Once slated for closure due to budget cuts, the Department of Audiology and Speech Pathology and its clinics will remain open in Knoxville, although its administration has been transferred to the UT Health Science Center College of Allied Health Sciences.
The University of Tennessee Board of Trustees in October 2008 approved the shift, which was then OK’d by the Tennessee Higher Education Commission.
The Department of Audiology and Speech Pathology was one of three programs recommended for phased closure by the Knoxville campus administration in response to an $11-million budget cut for 2008–09.
At Interim Chancellor Jan Simek’s request, the Board of Trustees in June agreed to table the matter to allow the campus and system more time to study the issue and address concerns raised by faculty members, patients, and the public.
A group representing the president, the chancellor, the College of Arts and Sciences, the Audiology and Speech Pathology Department, the UT Health Science Center, and others proposed the new arrangement after studying alternatives that would allow the program to continue to meet the educational and clinical needs of Tennesseans.
For UT Knoxville, cost savings will be realized because the department will no longer be part of the College of Arts and Sciences.
To help the UT Health Science Center with front-end costs, UT Knoxville will use proceeds received under the 1999 UT Hospital Lease and Transfer Agreement with University Health Systems Inc. The board approved a resolution to use that source of funds.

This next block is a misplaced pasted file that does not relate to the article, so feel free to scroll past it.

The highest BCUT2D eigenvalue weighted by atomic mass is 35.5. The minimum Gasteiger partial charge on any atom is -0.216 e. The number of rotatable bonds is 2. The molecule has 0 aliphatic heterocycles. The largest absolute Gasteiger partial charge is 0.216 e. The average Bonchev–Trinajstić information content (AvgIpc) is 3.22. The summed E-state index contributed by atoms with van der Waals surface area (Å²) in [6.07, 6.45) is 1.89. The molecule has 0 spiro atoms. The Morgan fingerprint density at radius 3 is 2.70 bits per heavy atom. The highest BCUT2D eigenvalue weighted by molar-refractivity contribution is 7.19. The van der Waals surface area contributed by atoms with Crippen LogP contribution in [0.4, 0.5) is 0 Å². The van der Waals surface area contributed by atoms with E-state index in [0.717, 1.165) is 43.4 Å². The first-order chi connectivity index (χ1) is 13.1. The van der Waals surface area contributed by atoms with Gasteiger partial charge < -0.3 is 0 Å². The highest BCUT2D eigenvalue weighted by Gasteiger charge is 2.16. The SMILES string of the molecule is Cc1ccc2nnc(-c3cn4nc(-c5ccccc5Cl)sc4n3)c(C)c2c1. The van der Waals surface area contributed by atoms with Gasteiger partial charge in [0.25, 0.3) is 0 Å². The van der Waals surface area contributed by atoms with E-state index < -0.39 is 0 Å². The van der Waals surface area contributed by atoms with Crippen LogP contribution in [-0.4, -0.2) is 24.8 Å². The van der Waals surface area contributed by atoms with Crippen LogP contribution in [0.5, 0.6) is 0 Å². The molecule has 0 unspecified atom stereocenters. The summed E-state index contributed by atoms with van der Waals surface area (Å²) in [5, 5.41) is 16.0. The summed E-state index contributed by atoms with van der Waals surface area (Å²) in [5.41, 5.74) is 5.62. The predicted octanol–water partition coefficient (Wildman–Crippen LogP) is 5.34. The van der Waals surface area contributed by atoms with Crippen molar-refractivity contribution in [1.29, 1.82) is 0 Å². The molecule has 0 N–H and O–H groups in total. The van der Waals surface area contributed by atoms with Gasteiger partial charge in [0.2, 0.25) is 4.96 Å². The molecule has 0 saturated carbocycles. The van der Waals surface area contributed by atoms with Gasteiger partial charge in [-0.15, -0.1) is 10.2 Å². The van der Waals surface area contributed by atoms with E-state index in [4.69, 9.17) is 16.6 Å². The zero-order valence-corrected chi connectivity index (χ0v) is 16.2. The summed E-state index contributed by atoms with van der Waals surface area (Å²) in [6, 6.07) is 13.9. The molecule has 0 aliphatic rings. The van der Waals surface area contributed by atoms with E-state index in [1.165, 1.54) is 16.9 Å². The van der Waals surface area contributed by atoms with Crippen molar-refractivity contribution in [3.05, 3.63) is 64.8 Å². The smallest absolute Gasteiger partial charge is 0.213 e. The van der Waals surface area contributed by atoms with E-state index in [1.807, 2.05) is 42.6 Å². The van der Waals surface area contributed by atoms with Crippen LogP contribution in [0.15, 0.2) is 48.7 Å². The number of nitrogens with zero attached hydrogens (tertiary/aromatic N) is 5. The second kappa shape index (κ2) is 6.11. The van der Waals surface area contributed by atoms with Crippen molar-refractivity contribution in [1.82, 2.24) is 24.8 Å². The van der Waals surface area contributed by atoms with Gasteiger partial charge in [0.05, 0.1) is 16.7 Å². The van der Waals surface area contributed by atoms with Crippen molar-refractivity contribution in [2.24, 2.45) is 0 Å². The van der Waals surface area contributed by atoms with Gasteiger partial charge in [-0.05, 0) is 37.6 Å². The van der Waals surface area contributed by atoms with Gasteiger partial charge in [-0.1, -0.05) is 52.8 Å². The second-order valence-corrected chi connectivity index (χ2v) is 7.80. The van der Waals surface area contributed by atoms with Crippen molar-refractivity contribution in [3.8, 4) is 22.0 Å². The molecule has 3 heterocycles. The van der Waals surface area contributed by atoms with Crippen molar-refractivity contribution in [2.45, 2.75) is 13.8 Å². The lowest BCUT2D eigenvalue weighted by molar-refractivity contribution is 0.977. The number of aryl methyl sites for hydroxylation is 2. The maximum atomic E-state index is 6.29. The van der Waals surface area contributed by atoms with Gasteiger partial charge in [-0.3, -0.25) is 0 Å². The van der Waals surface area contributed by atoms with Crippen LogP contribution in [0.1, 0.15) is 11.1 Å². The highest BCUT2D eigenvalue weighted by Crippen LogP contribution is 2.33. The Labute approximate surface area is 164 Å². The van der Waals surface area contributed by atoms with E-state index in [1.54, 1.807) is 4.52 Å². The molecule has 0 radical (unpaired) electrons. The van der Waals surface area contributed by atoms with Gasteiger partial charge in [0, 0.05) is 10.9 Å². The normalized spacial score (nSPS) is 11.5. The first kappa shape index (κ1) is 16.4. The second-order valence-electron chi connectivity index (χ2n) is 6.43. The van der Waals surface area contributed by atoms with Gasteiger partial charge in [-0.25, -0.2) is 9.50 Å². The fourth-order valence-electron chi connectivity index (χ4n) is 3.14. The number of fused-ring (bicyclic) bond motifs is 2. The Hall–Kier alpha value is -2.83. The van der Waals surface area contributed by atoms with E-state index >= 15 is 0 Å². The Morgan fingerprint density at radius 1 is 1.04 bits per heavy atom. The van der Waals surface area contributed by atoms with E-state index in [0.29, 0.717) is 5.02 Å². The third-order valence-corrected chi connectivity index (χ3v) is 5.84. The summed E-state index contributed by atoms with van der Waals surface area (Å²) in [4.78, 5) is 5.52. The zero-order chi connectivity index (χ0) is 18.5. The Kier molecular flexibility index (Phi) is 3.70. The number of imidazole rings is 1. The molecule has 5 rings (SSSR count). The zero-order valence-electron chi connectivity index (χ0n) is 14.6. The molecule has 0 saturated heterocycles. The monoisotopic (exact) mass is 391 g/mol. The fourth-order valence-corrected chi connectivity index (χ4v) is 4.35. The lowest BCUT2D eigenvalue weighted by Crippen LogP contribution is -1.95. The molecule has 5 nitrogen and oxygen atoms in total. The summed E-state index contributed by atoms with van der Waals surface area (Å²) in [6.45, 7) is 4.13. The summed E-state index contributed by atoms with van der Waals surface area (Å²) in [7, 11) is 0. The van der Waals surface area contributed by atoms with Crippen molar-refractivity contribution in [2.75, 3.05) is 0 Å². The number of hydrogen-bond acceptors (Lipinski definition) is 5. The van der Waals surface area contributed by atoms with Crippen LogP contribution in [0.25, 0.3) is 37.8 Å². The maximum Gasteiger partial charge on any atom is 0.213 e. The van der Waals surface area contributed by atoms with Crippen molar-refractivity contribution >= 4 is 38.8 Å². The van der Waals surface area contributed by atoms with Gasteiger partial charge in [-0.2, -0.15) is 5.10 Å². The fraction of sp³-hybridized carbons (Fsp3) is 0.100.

Memphis officials say they plan to aggressively seek alternative sources of revenue to support the department’s needs. Ken Brown, executive vice-chancellor and chief of staff at the Health Science Center, said the program will be a great asset for UTHSC.
“The addition of the speech and audiology program to the College of Allied Health Sciences at the University of Tennessee Health Science Center not only serves to strengthen the college as we recruit for a new dean but also serves to facilitate our statewide presence in the delivery of clinical care, community service, research, and education,” he said.
Simek said the changes are good for everyone.
“It’s more appropriate for the audiology and speech pathology program and its clinical programs to be a part of the College of Allied Health Sciences at UT Health Science Center. This plan offers an increased potential for graduate work and increased opportunities to provide much-needed services to communities around the state,” he said.
As for undergraduates, those who declare their majors in audiology and speech pathology by August 2010 will be able to complete their degrees. After 2010 all courses will continue to be offered through UT Knoxville’s College of Education, Health, and Human Sciences, and students will be able to earn a degree in special education with an emphasis on communication sciences and disorders. Students also can take these courses as prerequisites to graduate work or as components of other majors.